In 2003 America, in order to silence their critics an increasing number of people no longer feel it’s necessary to debate with facts to prove their point. Instead, they choose to shout down detractors with infantile rhetoric, name-calling, and insults, because to them that kind of nonsense passes for legitimate “debate.” In reality, though, such tactics only serve to cover up ignorance.
A case in point is Mel Gibson’s newest movie project, “The Passion,” a soon-to-be film classic depicting the last 12 hours in the life of Jesus Christ. People who haven’t even seen the film yet are labeling it – and Gibson as its director – a Jew-hating, anti-Semitic tale simply because it was Gibson’s “passion” to make a film that is historically and biblically accurate.
Chastised by so-called Jewish “academics” who, for reasons only they know, seem to have an interest in concealing the fact that Jews of old pressured and implored Pontius Pilate, the Roman governor of ancient Judea, to crucify Jesus – who was Himself a Jew and whose fate was foretold at several junctures in the Bible – the movie is noteworthy not only for its accuracy but its realism, say those who’ve seen it.
While such qualities normally earn praise, the Jewish “academics” – men like Abraham Foxman, head of the Anti-Defamation League – see only resentment and “anti-Semitism.”
But how can a historically accurate film be “anti-Semitic?” Who knows. Foxman himself does little explaining.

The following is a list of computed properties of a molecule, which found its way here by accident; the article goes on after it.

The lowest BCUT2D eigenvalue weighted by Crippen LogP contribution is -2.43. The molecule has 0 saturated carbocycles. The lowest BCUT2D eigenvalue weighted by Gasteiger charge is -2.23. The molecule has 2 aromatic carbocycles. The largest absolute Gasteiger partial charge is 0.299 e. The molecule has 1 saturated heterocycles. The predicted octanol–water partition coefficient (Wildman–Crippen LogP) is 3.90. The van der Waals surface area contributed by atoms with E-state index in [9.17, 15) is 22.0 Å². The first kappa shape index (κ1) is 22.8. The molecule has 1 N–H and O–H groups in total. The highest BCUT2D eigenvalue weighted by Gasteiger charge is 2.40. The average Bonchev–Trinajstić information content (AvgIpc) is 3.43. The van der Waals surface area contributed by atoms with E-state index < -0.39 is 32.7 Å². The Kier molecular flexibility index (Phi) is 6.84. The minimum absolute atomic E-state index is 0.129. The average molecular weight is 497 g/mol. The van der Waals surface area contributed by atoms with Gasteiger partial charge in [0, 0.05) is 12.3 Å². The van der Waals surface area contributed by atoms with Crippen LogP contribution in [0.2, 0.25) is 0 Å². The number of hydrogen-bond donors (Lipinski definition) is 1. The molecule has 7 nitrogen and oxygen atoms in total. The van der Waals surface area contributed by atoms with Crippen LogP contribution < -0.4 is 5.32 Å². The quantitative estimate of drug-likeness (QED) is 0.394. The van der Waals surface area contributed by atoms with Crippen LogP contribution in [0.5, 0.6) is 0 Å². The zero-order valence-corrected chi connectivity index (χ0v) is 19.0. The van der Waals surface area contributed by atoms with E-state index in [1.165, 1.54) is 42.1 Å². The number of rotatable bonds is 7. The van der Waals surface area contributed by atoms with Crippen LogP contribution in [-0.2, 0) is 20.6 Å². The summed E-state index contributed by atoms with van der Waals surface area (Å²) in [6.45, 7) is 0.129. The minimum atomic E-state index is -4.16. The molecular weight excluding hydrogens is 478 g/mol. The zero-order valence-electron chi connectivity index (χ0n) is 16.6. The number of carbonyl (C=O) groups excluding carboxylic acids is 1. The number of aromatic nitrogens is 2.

“Discussions about Mel Gibson’s forthcoming movie ‘The Passion’ have taken a disturbing turn,” Foxman wrote in an Aug. 4 op-ed published in the New York Sun.
“Rather than focusing on an effort to find out whether Mr. Gibson is making a movie on the death of Jesus that is consistent with church teachings and free of the anti-Semitism that haunted passion dramas for centuries, the very raising of questions is now being depicted as a part of the culture wars that have overwhelmed American society in recent years,” he writes.
The thing is, if Gibson’s movie is “consistent with church teachings,” then it can’t, by nature, by “anti-Semitic” – just honest.
It’s no secret there has been a historical rift between Jews and the Catholic Church, of which Mel Gibson belongs (as do I). And some could argue it’s a matter of interpretation of the Bible. But regardless of which version you read, the gist of Jesus’ crucifixion is the same: Jews admonished Pilate to kill him.
Enter some misdirection. In a Sept. 19 letter to Slate.com, Rabbi Eugene Korn, director of Interfaith Affairs, chastised the Web mag for an article claiming “Jews did kill Jesus” by insulting detractors and relying on a technicality.
“No scholar, historian or informed reader of Christian scriptures makes such an absurd statement,” he wrote. “Jews never crucified anyone, since crucifixion was a Roman punishment for the political crime of sedition against the Roman Empire.”
Jews didn’t perform the crucifixion, they just clamored for and supported it. Oh. History can be cruelly honest, I agree. But that does not an anti-Semite make.
It’s easy to understand why Foxman & Co. reflexively insult instead of debate. They have been able to get away with it for far too long. Friendly media weenies have given them a pass for years instead of pressing them to validate the insults with fact. So, like a child who instinctively hits when he is angered or perturbed, these Jewish “leaders” lash out at anyone questioning their version of history – even if it comes directly from Scripture.
In the case of Gibson’s film, Foxman may be partially right. There was anti-Semitism involved in the lynching of Christ, but it was Jews themselves committing and condoning it. Call it Semitic suicide, perhaps, or maybe even Semitic cleansing. Whatever it was, it is a fact that cannot be disputed.
There is a term for these race- and ethnic-baiting mental midgets: ignorant. Dare to call them such.